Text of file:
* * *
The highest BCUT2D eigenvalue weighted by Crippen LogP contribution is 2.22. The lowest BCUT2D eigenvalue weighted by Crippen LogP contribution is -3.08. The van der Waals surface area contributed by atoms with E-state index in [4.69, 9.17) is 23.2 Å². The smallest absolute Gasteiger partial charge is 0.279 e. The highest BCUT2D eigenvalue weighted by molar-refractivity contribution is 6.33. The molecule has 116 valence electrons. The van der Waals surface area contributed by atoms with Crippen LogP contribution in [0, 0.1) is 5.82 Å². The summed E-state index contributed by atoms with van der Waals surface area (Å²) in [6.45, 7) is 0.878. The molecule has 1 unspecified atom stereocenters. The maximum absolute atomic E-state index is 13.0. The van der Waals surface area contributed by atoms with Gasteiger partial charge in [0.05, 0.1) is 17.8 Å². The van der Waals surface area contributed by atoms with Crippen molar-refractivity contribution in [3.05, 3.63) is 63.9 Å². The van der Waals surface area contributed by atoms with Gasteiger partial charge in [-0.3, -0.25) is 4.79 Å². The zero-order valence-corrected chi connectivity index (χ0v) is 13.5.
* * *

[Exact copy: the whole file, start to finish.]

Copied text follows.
The highest BCUT2D eigenvalue weighted by Crippen LogP contribution is 2.22. The lowest BCUT2D eigenvalue weighted by Crippen LogP contribution is -3.08. The van der Waals surface area contributed by atoms with E-state index in [4.69, 9.17) is 23.2 Å². The smallest absolute Gasteiger partial charge is 0.279 e. The highest BCUT2D eigenvalue weighted by molar-refractivity contribution is 6.33. The molecule has 116 valence electrons. The van der Waals surface area contributed by atoms with Crippen LogP contribution in [0, 0.1) is 5.82 Å². The summed E-state index contributed by atoms with van der Waals surface area (Å²) in [6.45, 7) is 0.878. The molecule has 1 unspecified atom stereocenters. The maximum absolute atomic E-state index is 13.0. The van der Waals surface area contributed by atoms with Gasteiger partial charge in [0.05, 0.1) is 17.8 Å². The van der Waals surface area contributed by atoms with Crippen molar-refractivity contribution in [3.05, 3.63) is 63.9 Å². The van der Waals surface area contributed by atoms with Gasteiger partial charge in [-0.3, -0.25) is 4.79 Å². The zero-order valence-corrected chi connectivity index (χ0v) is 13.5.